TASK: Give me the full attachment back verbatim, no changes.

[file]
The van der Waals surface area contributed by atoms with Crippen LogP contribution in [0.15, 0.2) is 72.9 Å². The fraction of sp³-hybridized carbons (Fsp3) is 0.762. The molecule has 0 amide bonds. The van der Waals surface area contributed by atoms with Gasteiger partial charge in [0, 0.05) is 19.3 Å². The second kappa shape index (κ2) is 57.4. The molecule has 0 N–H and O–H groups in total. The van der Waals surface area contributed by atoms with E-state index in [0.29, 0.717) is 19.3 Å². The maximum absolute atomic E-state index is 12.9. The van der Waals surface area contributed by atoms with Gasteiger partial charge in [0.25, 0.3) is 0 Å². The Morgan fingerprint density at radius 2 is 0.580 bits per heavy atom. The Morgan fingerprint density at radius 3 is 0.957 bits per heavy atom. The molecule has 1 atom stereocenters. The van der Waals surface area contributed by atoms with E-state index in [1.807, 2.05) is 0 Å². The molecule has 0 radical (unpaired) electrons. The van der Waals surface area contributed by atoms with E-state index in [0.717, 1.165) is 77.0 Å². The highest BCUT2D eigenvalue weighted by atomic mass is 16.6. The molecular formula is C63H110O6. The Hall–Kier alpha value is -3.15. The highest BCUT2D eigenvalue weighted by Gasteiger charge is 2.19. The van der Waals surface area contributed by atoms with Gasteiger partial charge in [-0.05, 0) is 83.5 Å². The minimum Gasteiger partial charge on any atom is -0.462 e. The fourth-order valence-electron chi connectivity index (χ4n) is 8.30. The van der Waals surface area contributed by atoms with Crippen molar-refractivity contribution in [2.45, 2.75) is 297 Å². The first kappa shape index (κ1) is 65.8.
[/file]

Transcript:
The van der Waals surface area contributed by atoms with Crippen LogP contribution in [0.15, 0.2) is 72.9 Å². The fraction of sp³-hybridized carbons (Fsp3) is 0.762. The molecule has 0 amide bonds. The van der Waals surface area contributed by atoms with Gasteiger partial charge in [0, 0.05) is 19.3 Å². The second kappa shape index (κ2) is 57.4. The molecule has 0 N–H and O–H groups in total. The van der Waals surface area contributed by atoms with E-state index in [0.29, 0.717) is 19.3 Å². The maximum absolute atomic E-state index is 12.9. The van der Waals surface area contributed by atoms with Gasteiger partial charge in [0.25, 0.3) is 0 Å². The Morgan fingerprint density at radius 2 is 0.580 bits per heavy atom. The Morgan fingerprint density at radius 3 is 0.957 bits per heavy atom. The molecule has 1 atom stereocenters. The van der Waals surface area contributed by atoms with E-state index in [1.807, 2.05) is 0 Å². The molecule has 0 radical (unpaired) electrons. The van der Waals surface area contributed by atoms with E-state index in [0.717, 1.165) is 77.0 Å². The highest BCUT2D eigenvalue weighted by atomic mass is 16.6. The molecular formula is C63H110O6. The Hall–Kier alpha value is -3.15. The highest BCUT2D eigenvalue weighted by Gasteiger charge is 2.19. The van der Waals surface area contributed by atoms with Gasteiger partial charge in [-0.05, 0) is 83.5 Å². The minimum Gasteiger partial charge on any atom is -0.462 e. The fourth-order valence-electron chi connectivity index (χ4n) is 8.30. The van der Waals surface area contributed by atoms with Crippen molar-refractivity contribution in [2.45, 2.75) is 297 Å². The first kappa shape index (κ1) is 65.8.